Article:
This is a topic that every knowledge worker must address: How do you keep track of and archive all the things you read, hear, learn?
As academics researchers, one of our main activities is accumulating knowledge from various sources, and then to use that knowledge to create our own.
I've been on the hunt for the best tools and workflows for most of my grad school career. I wrote a blog post about it here: http://www.acuriousmix.com/2014/09/03/designing-a-personal-knowledgebase/
I still haven't really found what I'm looking for. I have an imperfect system right now that gets the job done, but a lot falls through the cracks.
So I want to open up this thread to see how people learn and archive knowledge about pain (and anything else).
My currents system involves the following:
- Email TOC from select journals
- Twitter feed
- Saved specific searches on Pubmed
- RSS feed
- Recommendations from colleagues
All the papers go into Papers3.app, which I use to store the PDF files and also manage citations. It's a solid app, although not without problems. Others include Mendeley, Zotero and Readcube.
- I select which papers to read (that's a story for another day) and read in Skim.app, making highlights and annotations.
- Sometimes I'll keep a separate plain text file with notes on papers. I keep all my text files in nvALT
- If I am doing targeted reading, I sometimes put nuggets from papers into a broad topical outline, which I usually write using OmniOutliner. I will then refer to these outlines when writing papers or just in need of some knowledge.
Overall, this process gets the job done, but it's messy, relies on too many apps, and doesn't allow me to connect knowledge the way I'd like.
- When I write things just by myself, I prefer to write in plain text files. Why do I do this? See this excellent guide on how and why to use plain text as an academic here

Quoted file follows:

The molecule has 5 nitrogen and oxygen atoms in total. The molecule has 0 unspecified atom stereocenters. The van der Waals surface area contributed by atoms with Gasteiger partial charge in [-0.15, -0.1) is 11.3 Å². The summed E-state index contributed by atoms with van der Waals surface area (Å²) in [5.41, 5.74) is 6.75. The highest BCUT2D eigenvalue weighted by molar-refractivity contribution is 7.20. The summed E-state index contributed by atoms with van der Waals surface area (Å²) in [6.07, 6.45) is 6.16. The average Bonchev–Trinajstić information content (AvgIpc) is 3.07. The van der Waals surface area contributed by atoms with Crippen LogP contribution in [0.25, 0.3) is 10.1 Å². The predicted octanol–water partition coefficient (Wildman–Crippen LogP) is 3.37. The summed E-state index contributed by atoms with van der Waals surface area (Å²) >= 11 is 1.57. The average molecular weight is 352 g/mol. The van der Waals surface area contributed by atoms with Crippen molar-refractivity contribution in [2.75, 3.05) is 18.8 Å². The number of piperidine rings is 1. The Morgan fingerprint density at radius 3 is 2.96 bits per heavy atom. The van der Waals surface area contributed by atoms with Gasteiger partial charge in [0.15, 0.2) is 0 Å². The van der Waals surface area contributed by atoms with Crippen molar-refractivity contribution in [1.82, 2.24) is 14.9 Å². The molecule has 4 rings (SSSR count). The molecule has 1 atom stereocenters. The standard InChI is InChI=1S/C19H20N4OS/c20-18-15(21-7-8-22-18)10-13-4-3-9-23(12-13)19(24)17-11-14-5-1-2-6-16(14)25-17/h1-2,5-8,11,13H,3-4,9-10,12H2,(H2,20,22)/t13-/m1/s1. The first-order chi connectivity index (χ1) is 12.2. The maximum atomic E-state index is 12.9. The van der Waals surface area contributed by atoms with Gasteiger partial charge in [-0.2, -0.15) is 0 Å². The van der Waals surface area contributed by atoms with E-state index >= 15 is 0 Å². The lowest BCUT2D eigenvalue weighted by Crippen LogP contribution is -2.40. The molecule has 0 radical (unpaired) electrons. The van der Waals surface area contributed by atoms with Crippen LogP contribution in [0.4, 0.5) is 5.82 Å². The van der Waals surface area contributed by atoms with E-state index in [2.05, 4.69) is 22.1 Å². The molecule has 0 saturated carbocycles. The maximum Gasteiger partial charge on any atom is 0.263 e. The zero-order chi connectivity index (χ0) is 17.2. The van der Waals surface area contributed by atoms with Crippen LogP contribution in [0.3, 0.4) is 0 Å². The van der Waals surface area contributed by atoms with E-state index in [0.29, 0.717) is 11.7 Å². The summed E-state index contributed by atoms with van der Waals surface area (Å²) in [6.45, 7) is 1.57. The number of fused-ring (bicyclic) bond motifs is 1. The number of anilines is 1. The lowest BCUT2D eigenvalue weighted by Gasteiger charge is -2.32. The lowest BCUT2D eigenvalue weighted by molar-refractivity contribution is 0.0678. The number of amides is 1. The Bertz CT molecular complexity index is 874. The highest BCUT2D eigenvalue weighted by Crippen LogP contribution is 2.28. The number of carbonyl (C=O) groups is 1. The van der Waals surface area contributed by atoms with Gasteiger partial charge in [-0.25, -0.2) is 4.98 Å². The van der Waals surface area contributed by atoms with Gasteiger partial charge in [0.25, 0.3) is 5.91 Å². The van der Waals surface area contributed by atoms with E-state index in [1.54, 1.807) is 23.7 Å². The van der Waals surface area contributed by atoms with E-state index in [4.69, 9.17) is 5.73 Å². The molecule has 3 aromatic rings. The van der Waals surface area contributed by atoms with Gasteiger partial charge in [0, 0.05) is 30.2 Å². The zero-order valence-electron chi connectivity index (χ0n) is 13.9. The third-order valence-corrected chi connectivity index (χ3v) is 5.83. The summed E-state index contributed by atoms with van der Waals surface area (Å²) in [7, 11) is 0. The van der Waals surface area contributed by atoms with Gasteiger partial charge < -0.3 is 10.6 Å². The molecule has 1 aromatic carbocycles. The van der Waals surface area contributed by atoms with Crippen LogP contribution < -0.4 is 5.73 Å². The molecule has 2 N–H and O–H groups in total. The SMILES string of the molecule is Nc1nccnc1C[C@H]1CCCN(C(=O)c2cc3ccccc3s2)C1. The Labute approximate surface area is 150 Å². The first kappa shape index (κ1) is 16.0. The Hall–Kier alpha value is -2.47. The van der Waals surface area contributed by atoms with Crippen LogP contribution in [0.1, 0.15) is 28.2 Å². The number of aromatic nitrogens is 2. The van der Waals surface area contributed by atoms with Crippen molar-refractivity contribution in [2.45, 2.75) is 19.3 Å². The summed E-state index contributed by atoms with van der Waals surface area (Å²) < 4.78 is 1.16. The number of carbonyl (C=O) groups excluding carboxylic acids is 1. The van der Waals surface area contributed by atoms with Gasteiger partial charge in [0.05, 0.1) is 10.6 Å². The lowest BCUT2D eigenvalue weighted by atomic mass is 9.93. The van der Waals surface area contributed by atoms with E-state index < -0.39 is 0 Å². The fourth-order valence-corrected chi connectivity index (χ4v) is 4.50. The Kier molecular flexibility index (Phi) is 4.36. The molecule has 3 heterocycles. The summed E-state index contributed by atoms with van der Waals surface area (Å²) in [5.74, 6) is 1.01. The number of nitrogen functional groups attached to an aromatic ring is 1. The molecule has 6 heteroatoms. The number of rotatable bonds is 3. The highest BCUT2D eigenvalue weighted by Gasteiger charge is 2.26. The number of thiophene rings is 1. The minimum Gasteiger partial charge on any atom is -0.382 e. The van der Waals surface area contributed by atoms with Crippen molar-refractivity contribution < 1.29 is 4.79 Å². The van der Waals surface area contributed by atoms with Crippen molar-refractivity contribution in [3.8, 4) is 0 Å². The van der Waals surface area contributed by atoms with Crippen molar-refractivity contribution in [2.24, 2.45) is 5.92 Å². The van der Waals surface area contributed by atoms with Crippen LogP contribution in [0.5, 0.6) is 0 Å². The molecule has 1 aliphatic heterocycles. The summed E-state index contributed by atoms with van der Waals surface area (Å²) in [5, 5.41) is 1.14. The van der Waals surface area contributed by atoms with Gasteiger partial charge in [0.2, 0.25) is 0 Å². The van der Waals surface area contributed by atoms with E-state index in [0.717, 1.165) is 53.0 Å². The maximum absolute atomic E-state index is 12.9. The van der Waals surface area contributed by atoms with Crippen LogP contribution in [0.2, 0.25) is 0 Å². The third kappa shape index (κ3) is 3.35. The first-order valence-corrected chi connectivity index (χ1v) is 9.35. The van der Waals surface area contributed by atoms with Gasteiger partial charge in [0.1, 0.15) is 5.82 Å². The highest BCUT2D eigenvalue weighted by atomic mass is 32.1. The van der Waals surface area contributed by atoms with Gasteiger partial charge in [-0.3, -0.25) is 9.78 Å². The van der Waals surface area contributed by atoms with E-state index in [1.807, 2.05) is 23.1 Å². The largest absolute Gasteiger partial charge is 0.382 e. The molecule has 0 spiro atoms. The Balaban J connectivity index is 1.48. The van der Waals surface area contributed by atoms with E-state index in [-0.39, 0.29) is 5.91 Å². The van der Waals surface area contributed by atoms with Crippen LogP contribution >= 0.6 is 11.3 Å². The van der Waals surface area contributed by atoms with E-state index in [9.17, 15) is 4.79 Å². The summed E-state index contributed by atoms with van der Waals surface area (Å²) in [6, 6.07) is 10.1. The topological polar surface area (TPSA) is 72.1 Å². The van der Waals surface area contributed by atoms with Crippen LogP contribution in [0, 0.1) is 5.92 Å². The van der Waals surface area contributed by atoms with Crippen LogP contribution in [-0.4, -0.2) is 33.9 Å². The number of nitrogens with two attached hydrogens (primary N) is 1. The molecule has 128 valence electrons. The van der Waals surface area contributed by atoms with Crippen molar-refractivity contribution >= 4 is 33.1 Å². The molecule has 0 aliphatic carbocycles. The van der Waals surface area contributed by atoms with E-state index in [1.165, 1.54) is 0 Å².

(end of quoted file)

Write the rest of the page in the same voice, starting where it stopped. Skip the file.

- For longer form writing, I'll use Scriver.app, writing in Markdown and then exporting.
- But most of the time, when writing with collaborators, Microsoft Word dominates. People are just used to it. It sucks for collaborative writing, since you need to keep sending files back and forth to each other. You can't work at the same time.
- To solve that issue, I'm looking into online collaborative writing environments such as Authorea, that allow you to write in plain text, in real time, collaboratively. You can also work offline using Github since it's just text files.
So that's it for now. Not perfect. Still much to be desired. Some open problems:
- Collaborative citation management - how do you format bibliographies when everyone has different citation software? A shared library?
- Knowledge network: How can I link together all the nuggets of stuff I get from reading in a visual or high-level way. See my post above for what I'm talking about.
- Automation: If the process is too hard, I won't do it. That happens to me a lot. A lot of times I'll read a paper without capturing anything. And then it's good as gone after a little while.
- Open source: I hate committing to proprietary tools, because you never know when it will become obsolete. So many programs that people used a lot even a decade ago are now defunct. Hence my preference for plain text and such. But there is no doubt that professional software is more polished, and I'm not nerdy enough to have code skills to hack my own things together. Maybe that's the final answer - I need to make my own tools. but for now that's not an option, and for most researchers, it's not either.
So what do you do?